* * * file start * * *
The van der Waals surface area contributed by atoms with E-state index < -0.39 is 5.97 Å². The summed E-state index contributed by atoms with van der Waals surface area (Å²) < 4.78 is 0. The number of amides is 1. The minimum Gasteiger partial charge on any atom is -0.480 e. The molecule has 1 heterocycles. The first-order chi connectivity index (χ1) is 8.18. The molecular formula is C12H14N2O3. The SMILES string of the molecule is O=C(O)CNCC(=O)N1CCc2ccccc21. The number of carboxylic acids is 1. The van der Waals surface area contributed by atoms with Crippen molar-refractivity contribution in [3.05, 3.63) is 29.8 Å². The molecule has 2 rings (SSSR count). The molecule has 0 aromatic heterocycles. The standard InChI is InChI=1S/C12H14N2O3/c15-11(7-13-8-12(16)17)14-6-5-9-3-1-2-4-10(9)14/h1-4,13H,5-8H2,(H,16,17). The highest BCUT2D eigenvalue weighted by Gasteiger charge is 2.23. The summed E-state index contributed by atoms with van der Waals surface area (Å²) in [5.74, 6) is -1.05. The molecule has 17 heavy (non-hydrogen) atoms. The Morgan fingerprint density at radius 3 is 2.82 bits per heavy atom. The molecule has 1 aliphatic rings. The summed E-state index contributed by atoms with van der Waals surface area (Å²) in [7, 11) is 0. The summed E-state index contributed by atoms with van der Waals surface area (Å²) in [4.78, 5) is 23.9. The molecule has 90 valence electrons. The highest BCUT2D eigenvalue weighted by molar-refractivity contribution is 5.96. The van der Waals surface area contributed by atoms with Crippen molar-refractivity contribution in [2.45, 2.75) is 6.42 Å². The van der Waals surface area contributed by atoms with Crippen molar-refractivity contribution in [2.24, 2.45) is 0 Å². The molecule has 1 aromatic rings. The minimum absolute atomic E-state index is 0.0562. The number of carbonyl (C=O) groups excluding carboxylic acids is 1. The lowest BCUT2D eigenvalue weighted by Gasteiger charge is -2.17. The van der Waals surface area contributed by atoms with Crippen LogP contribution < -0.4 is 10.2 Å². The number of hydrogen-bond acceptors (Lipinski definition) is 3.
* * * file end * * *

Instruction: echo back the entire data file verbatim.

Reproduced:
The van der Waals surface area contributed by atoms with E-state index < -0.39 is 5.97 Å². The summed E-state index contributed by atoms with van der Waals surface area (Å²) < 4.78 is 0. The number of amides is 1. The minimum Gasteiger partial charge on any atom is -0.480 e. The molecule has 1 heterocycles. The first-order chi connectivity index (χ1) is 8.18. The molecular formula is C12H14N2O3. The SMILES string of the molecule is O=C(O)CNCC(=O)N1CCc2ccccc21. The number of carboxylic acids is 1. The van der Waals surface area contributed by atoms with Crippen molar-refractivity contribution in [3.05, 3.63) is 29.8 Å². The molecule has 2 rings (SSSR count). The molecule has 0 aromatic heterocycles. The standard InChI is InChI=1S/C12H14N2O3/c15-11(7-13-8-12(16)17)14-6-5-9-3-1-2-4-10(9)14/h1-4,13H,5-8H2,(H,16,17). The highest BCUT2D eigenvalue weighted by Gasteiger charge is 2.23. The summed E-state index contributed by atoms with van der Waals surface area (Å²) in [5.74, 6) is -1.05. The molecule has 17 heavy (non-hydrogen) atoms. The Morgan fingerprint density at radius 3 is 2.82 bits per heavy atom. The molecule has 1 aliphatic rings. The summed E-state index contributed by atoms with van der Waals surface area (Å²) in [7, 11) is 0. The summed E-state index contributed by atoms with van der Waals surface area (Å²) in [4.78, 5) is 23.9. The molecule has 90 valence electrons. The highest BCUT2D eigenvalue weighted by molar-refractivity contribution is 5.96. The van der Waals surface area contributed by atoms with Crippen molar-refractivity contribution in [2.45, 2.75) is 6.42 Å². The van der Waals surface area contributed by atoms with Crippen molar-refractivity contribution in [2.24, 2.45) is 0 Å². The molecule has 1 aromatic rings. The minimum absolute atomic E-state index is 0.0562. The number of carbonyl (C=O) groups excluding carboxylic acids is 1. The lowest BCUT2D eigenvalue weighted by Gasteiger charge is -2.17. The van der Waals surface area contributed by atoms with Crippen LogP contribution < -0.4 is 10.2 Å². The number of hydrogen-bond acceptors (Lipinski definition) is 3.